If Max Bialystock wanted to be a hotshot producer in 2018, he’d probably need to reconsider his main source of funding.
Nowadays, he’d be paired with the likes of Harvey Weinstein. But back in 1959, his money-hungry story in The Producers — alongside his anxious accountant Leo Bloom — keeps the satire light, keeps it bright and keeps it gay.
Mel Brooks’ Broadway blockbuster will run at the Bristol Riverside Theatre from March 6 to April 1, directed by Keith Baker.
While he doesn’t think the “revolutionary” Blazing Saddles could have been made today, Baker said The Producers still holds up because “it’s just so darn funny.”
“No one had ever seen some of that kind of comedy so explicit before and with such a lack of reverence for anything,” he noted of Saddles, “as is the case in this play.”
The Bristol production will stay true to the original 2001 musical, though Baker said unlike other shows, Producers doesn’t really allow for “different ways of doing it,” aside from a few artistic licenses.
“This show is set down to the word, practically, as to the way they want it done,” he said.
Although the hysterical (“and wet”) show remains true to itself, it’s worth noting how it factors into today’s world, in which allegations of sexual misconduct and inappropriate behavior is commonplace in the news.
“Since that has happened, you now look at these plays — and this play has, as its centerpiece, a casting couch. It has two producers that are after every chorus girl they can get their hands on. These are two producers who are out romancing old ladies for their donations. These are producers who pinch butts,” he said.
But this is a 50-year-old story, which takes place even further back in ’59. That was the world then, Baker said, something he said his own mother had to navigate as a woman in the arts.
“This is an accurate picture of that time, and it walks a very fine line between the fact that you can do these things, but there are consequences,” he said.
Those fine lines crossed over into Baker’s direction — and Michael Doherty’s hesitation, who plays Bloom.
In the grand number “I Wanna Be a Producer,” Bloom fantasizes of his dream job while surrounded by a series of chorus girls — each of whose tucheses he promptly pinches.
“[Doherty] felt very uncomfortable,” Baker recalled. “It’s a very slippery slope. You can’t smoke on stage anymore. Drinking is no longer charming as it used to be. … And now, we get into this thing of, ‘Can we say this still on stage?’ A year ago it may have had one effect, now it has another. How do we navigate those waters to keep true to the story that we’re telling and the period that we’re in?”
As actors, he explained, they’re taught not to judge their characters. “And yet, we’ve never found ourselves in this kind of situation.”
As for Doherty, who Baker said plays Bloom “beautifully and truthfully,” he advised just that — driving “those chorus girls insane” is in the nature of the song.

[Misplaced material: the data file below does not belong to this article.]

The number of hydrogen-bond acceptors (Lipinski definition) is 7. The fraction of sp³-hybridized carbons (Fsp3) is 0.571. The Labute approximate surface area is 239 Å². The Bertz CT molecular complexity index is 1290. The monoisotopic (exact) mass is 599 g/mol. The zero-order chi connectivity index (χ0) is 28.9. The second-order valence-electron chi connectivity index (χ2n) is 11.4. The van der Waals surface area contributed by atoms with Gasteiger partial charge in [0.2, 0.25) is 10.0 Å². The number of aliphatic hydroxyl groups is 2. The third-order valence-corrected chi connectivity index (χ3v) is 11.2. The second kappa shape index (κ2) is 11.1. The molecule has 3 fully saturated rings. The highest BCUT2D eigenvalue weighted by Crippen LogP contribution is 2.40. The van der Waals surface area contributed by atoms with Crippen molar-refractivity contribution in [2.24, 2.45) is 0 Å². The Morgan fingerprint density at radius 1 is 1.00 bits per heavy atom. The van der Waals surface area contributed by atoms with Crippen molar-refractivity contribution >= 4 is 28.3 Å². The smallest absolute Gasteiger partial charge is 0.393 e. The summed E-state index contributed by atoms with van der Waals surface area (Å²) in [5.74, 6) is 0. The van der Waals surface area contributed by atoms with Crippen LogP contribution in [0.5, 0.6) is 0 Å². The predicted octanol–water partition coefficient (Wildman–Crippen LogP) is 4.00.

“So to suddenly get squeamish about it because things have changed,” he continued, “seems, to me, a treacherous road.”
(Moving forward, they worked out a different choreography omitting some aforementioned pinching.)
Doherty noticed the changes made between the 1967 film and the 2001 stage production: Although the male gaze is central to some characters, they gave Ulla more depth and agency in the musical; “they brought it into the modern era a little bit more.”
“So I’ve just been trying to lead and highlight the sweetness of Leo and the actual heart of the love interest. Let Max take all the lusty, sort of creepy things of the era,” he laughed.
Gawking aside, Doherty said we need a laugh in society today. “Mel Brooks’ mission of wanting to make Hitler a laughingstock — that’s still really important today because we’re wearing these swastikas [on stage] and we’re like, we’ve seen these far too recently.
“We do need to make Nazis a laughingstock still because we can’t give them that much power.”
The stage production is also an incredibly elaborate show to put on, since it honors Brooks’ love for the spectacle of old Broadway musicals he saw growing up, equipped with a dancing chorus, singing chorus, and sets that changed — for every song.
“It doesn’t get produced a lot because it’s such a huge show,” noted Doherty, who graduated from the University of the Arts and has called Philly his home ever since. “It’s rare to see one of these roles that’s funny, there’s a lot of heart in it, and you get to be the song-and-dance guy.”
The show is an “equal opportunity offender,” Baker added, poking, prodding and lampooning at just about every stereotype or idea in society.
“It’s very interesting how this piece that is a satire on everything — from casting coaches to Adolf Hitler to Irish cops — [sexual misconduct] makes us bristle,” he said. “We don’t condone murder, but we do it on stage. We don’t condone thievery, we don’t condone corruption, and yet without it, we lose most of the plays we work with.”
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